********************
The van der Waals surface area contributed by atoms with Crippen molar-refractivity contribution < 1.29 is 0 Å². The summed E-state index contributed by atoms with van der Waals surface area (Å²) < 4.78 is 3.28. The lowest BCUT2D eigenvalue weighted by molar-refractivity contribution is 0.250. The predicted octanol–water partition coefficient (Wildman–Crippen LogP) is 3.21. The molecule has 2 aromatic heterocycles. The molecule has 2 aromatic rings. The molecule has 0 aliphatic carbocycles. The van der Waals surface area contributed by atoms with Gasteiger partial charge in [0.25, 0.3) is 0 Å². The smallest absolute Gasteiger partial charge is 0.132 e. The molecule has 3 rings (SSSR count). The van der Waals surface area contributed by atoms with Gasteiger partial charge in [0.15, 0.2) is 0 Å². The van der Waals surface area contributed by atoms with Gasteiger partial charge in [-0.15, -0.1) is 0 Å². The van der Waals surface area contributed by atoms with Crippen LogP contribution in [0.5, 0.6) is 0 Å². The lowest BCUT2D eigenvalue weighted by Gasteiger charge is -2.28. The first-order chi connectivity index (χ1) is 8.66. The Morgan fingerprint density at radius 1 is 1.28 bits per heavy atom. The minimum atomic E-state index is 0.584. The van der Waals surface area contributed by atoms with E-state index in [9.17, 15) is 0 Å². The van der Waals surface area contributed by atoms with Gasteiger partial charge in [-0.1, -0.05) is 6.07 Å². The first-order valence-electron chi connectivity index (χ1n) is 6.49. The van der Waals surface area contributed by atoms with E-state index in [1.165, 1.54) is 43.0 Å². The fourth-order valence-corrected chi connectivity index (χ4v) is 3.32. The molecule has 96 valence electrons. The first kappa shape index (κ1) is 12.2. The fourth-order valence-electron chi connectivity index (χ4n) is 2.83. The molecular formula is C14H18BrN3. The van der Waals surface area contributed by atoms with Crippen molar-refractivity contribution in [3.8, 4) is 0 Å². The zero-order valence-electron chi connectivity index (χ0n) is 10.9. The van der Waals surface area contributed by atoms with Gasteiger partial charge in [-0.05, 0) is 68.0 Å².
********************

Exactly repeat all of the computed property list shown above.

The van der Waals surface area contributed by atoms with Crippen molar-refractivity contribution < 1.29 is 0 Å². The summed E-state index contributed by atoms with van der Waals surface area (Å²) < 4.78 is 3.28. The lowest BCUT2D eigenvalue weighted by molar-refractivity contribution is 0.250. The predicted octanol–water partition coefficient (Wildman–Crippen LogP) is 3.21. The molecule has 2 aromatic heterocycles. The molecule has 2 aromatic rings. The molecule has 0 aliphatic carbocycles. The van der Waals surface area contributed by atoms with Gasteiger partial charge in [0.25, 0.3) is 0 Å². The smallest absolute Gasteiger partial charge is 0.132 e. The molecule has 3 rings (SSSR count). The van der Waals surface area contributed by atoms with Gasteiger partial charge in [0.15, 0.2) is 0 Å². The van der Waals surface area contributed by atoms with Gasteiger partial charge in [-0.15, -0.1) is 0 Å². The van der Waals surface area contributed by atoms with Crippen LogP contribution in [0.5, 0.6) is 0 Å². The lowest BCUT2D eigenvalue weighted by Gasteiger charge is -2.28. The first-order chi connectivity index (χ1) is 8.66. The Morgan fingerprint density at radius 1 is 1.28 bits per heavy atom. The minimum atomic E-state index is 0.584. The van der Waals surface area contributed by atoms with E-state index in [9.17, 15) is 0 Å². The van der Waals surface area contributed by atoms with Gasteiger partial charge in [-0.1, -0.05) is 6.07 Å². The first-order valence-electron chi connectivity index (χ1n) is 6.49. The van der Waals surface area contributed by atoms with E-state index in [1.165, 1.54) is 43.0 Å². The fourth-order valence-corrected chi connectivity index (χ4v) is 3.32. The molecule has 96 valence electrons. The first kappa shape index (κ1) is 12.2. The fourth-order valence-electron chi connectivity index (χ4n) is 2.83. The molecular formula is C14H18BrN3. The van der Waals surface area contributed by atoms with Crippen molar-refractivity contribution in [3.8, 4) is 0 Å². The zero-order valence-electron chi connectivity index (χ0n) is 10.9. The van der Waals surface area contributed by atoms with Gasteiger partial charge in [-0.05, 0) is 68.0 Å².